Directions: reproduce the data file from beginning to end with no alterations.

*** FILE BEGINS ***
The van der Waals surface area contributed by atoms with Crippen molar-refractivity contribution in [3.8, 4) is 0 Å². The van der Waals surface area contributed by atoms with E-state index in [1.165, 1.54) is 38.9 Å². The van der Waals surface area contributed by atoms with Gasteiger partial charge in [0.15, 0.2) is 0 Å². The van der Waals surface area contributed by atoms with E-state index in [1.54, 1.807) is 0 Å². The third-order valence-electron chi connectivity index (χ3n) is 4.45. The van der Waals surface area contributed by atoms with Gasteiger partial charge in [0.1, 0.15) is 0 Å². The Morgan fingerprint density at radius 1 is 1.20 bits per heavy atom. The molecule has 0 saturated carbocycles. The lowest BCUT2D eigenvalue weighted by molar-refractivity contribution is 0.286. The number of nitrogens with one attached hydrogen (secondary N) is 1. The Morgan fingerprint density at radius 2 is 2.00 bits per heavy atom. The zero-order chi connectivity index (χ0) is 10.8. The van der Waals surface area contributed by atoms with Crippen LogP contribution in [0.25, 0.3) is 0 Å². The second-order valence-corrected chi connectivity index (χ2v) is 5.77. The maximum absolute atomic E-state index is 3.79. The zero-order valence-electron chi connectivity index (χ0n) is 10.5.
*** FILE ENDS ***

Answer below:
The van der Waals surface area contributed by atoms with Crippen molar-refractivity contribution in [3.8, 4) is 0 Å². The van der Waals surface area contributed by atoms with E-state index in [1.165, 1.54) is 38.9 Å². The van der Waals surface area contributed by atoms with Gasteiger partial charge in [0.15, 0.2) is 0 Å². The van der Waals surface area contributed by atoms with E-state index in [1.54, 1.807) is 0 Å². The third-order valence-electron chi connectivity index (χ3n) is 4.45. The van der Waals surface area contributed by atoms with Gasteiger partial charge in [0.1, 0.15) is 0 Å². The Morgan fingerprint density at radius 1 is 1.20 bits per heavy atom. The molecule has 0 saturated carbocycles. The lowest BCUT2D eigenvalue weighted by molar-refractivity contribution is 0.286. The number of nitrogens with one attached hydrogen (secondary N) is 1. The Morgan fingerprint density at radius 2 is 2.00 bits per heavy atom. The zero-order chi connectivity index (χ0) is 10.8. The van der Waals surface area contributed by atoms with Crippen LogP contribution in [0.25, 0.3) is 0 Å². The second-order valence-corrected chi connectivity index (χ2v) is 5.77. The maximum absolute atomic E-state index is 3.79. The zero-order valence-electron chi connectivity index (χ0n) is 10.5.